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Print 39 comment(s) - last by Flunk.. on Jul 30 at 7:19 PM

A more cost effective Blu-Ray disc recorder

Sony has released its BWU-100A Blu-ray disc drive for computer systems. The BWU-100A is a standard 5.25" PATA disc drive with playback and recording support for Blu-ray discs. Playback of Blu-ray movies will be supported with the BWU-100A, however, an HDCP compliant graphics card and display is required to playback protected AACS content. A high definition display is also required to experience the full 1080 lines of high definition goodness.

The BWU-100A is a multi-format disc drive that supports recording to Blu-ray, DVD-R, DVD+R and CD-R/RW discs. Blu-ray discs up to 50GB are supported with the BWU-100A. Sony claims a 50GB Blu-ray disc can accommodate approximately 4 hours of 1080i video. Recording speeds of up to 2x are supported with Blu-ray media which is typical for a first generation drive. DVD recording is limited to a maximum of 8x with DVD+R and DVD-R media while CD recording is limited to a maximum speed of 24x.

Pricing for the BWU-100A will be around $749 which is a little less than the recently announced BenQ BW1000, LG GBW-H10N and Pioneer BDR-101A. Sony BWU-100A Blu-ray recorders will be available starting late July to make use of the previously announced TDK Blu-ray media.



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getting cheaper...
By bunnyfubbles on 7/18/2006 6:51:44 PM , Rating: 1
$1000 to $750 ;)




RE: getting cheaper...
By dome1234 on 7/18/2006 7:08:10 PM , Rating: 2
the lower price is certainly attractive to some, but the cost of the media is still rather prohibitive. Personally, i wouldn't mind spending a grand on the burner, but the media cost hasn't been very economical.


RE: getting cheaper...
By Spoonbender on 7/18/2006 8:43:49 PM , Rating: 4
You wouldn't? I just can't see the point
If I want to take backup, buying another HD is more economical. Also a hell of a lot faster and more reliable.
How much disk space could you get for $750?

If I want to transfer data, this would be useless as well, because, well, where would I transfer anything *to*? If I were to buy one, I'd be the only one I knew who had a compatible drive, so I could, uh... Burn stuff, and then read it again on my own computer?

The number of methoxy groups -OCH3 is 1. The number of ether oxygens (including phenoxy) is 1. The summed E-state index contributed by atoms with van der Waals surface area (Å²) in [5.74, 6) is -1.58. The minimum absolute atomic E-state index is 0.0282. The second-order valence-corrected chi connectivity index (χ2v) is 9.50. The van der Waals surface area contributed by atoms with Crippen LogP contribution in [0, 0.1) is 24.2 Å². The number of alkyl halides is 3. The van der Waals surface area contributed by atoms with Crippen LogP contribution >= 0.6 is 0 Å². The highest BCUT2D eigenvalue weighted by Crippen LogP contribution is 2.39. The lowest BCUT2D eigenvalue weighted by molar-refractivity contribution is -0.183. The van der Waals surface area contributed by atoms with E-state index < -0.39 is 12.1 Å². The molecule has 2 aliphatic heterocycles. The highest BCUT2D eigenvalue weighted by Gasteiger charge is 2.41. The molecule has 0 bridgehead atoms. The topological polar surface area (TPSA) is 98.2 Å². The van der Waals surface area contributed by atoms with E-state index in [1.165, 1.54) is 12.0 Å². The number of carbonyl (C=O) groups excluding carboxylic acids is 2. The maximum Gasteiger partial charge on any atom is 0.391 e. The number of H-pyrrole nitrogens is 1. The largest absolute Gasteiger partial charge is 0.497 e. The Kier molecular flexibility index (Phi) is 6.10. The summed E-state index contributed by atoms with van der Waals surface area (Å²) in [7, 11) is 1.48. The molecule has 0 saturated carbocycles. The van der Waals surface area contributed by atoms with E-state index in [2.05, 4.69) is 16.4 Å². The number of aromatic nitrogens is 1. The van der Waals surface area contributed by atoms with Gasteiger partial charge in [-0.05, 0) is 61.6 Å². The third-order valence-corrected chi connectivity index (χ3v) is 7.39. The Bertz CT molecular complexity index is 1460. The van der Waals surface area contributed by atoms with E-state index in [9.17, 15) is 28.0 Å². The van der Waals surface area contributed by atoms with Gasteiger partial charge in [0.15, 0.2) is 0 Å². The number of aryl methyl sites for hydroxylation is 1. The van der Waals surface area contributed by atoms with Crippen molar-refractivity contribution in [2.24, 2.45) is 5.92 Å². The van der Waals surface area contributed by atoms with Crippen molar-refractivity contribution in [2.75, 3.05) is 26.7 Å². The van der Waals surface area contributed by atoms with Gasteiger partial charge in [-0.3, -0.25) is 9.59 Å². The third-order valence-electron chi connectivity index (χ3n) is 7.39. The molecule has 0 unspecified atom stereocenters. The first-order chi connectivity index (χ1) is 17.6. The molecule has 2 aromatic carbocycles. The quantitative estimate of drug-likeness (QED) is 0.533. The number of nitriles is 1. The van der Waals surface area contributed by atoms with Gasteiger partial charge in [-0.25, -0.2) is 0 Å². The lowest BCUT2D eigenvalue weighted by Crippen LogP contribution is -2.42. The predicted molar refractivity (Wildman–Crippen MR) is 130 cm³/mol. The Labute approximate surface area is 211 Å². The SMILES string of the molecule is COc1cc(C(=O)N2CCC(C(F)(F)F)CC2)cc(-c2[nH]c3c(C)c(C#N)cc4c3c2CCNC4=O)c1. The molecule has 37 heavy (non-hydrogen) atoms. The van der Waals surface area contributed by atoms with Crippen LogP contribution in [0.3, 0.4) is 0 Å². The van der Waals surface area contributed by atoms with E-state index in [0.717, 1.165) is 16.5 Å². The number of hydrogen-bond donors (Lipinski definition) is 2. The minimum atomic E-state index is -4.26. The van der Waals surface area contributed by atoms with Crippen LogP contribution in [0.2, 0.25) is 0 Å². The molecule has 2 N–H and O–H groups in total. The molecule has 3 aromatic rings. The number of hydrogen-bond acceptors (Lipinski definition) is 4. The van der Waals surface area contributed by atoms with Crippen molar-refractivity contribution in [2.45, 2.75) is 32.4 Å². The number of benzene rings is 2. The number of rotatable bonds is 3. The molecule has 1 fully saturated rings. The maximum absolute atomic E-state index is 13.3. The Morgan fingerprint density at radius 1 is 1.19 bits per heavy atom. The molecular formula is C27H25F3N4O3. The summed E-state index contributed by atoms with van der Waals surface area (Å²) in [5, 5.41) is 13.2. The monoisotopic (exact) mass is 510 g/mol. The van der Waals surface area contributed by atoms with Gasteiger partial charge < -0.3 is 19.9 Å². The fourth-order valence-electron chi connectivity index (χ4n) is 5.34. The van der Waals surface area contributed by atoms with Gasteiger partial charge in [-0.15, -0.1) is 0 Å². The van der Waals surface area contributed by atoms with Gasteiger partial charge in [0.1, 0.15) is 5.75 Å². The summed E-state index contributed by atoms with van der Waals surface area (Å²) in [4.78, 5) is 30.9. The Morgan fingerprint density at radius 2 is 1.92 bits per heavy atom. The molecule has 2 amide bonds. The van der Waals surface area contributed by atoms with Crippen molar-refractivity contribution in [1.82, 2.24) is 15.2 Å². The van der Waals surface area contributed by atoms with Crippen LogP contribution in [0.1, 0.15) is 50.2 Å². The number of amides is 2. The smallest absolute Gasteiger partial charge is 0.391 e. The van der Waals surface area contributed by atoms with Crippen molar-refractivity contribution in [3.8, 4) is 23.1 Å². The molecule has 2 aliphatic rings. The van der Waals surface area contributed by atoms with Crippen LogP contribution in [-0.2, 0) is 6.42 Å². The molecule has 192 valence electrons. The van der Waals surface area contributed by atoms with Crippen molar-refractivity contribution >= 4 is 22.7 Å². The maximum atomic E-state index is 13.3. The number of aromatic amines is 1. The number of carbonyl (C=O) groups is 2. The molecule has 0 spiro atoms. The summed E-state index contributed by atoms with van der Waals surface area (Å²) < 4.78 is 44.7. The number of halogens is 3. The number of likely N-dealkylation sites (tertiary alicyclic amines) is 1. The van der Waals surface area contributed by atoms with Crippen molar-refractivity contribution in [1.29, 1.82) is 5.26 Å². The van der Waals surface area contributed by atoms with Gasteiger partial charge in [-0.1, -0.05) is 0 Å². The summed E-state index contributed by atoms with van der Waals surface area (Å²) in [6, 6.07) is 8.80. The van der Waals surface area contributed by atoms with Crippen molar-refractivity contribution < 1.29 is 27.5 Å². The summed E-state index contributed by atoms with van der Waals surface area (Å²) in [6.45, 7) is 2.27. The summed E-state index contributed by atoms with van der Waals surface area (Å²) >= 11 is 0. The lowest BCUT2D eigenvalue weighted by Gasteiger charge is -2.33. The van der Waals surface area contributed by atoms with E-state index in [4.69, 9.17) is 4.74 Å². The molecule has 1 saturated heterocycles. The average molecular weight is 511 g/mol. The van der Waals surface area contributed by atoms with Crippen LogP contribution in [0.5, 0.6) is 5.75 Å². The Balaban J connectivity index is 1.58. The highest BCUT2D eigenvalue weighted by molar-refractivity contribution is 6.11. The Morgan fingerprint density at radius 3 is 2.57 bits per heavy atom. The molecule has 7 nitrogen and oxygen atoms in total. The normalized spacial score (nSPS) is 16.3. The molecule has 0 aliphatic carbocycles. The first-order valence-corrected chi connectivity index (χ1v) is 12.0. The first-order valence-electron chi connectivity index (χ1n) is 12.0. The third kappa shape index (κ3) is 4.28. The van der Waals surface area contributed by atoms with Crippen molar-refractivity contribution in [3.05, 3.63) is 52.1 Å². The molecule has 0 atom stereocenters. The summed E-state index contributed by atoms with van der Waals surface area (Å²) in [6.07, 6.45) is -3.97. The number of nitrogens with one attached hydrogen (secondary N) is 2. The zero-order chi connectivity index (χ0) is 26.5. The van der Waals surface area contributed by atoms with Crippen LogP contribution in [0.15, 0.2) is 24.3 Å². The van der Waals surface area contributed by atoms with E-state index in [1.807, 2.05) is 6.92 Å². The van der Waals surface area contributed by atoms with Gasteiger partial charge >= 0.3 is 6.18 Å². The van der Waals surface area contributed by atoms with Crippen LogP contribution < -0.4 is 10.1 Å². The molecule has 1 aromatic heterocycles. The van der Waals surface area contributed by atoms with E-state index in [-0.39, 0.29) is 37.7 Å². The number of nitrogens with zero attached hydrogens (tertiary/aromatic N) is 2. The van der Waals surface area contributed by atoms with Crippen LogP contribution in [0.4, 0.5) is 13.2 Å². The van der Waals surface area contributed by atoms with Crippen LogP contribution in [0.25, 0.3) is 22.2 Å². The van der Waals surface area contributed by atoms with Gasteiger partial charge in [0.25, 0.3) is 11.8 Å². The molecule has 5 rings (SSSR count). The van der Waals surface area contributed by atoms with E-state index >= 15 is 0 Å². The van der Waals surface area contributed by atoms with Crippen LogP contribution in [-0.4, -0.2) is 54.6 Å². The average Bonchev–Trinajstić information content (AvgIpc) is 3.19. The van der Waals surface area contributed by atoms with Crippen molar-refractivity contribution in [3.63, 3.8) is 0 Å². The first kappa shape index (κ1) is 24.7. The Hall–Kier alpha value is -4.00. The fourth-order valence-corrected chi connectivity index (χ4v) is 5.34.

Not worth $750.
Not even worth $75. I might give it a shot for $7.5.

So, no point in using it for my own data. I guess I could use it to read other people's data then. Except... No one else has one of these.
There's hardly any content available for these things. Oh, right, I could buy one of those 5 movies Sony released on Blu-Ray...
And even if there were content, I wouldn't be able to use it meaningfully without HDCP support...

For all practical purposes, optical media is just obsolete.
Optical media crippled by DRM is not just obsolete, but also completely pointless.


RE: getting cheaper...
By TomZ on 7/18/2006 9:43:38 PM , Rating: 2
quote:
If I want to take backup, buying another HD is more economical. Also a hell of a lot faster and more reliable.
How much disk space could you get for $750?

I think this kind of drive would be ideal for some kinds of backup, like off-site backup. We back up our data to RAID HDDs on a separate server, but we still like to take backups off-site periodically. At the moment we are using USB HDD's for this, but I think that a drive like this would be more convenient, compact, and economical.

Other than that, I would have zero use for such a drive.


RE: getting cheaper...
By Spoonbender on 7/19/2006 9:56:52 AM , Rating: 2
How can a drive which costs $750, and where the media has tiny capacity (compared to harddrives) and costs mmuch more per GB than even external harddrives, ever be "economical"?
Other than that, using optical media for backup is a baaad idea.


RE: getting cheaper...
By TomZ on 7/19/2006 1:53:45 PM , Rating: 2
quote:
How can a drive which costs $750, and where the media has tiny capacity (compared to harddrives) and costs mmuch more per GB than even external harddrives, ever be "economical"?

Tiny capacity? BD is 25GB, 50GB, ..., 200GB. Our backup packages are in the 5-10GB range, so the capacity is pretty good. Economical? Probably a bit pricey now, but I would expect the same agressive downward price trend for drives and media as we saw with CD-R's and DVD-RW's.
quote:
Other than that, using optical media for backup is a baaad idea.

It's reliabile, allows random access, it's relatively fast, small to store, etc. Why do you think it's a bad idea? Keep in mind I'm just talking about off-site backup to protect against data loss due to fire, theft, or something else catastrophic.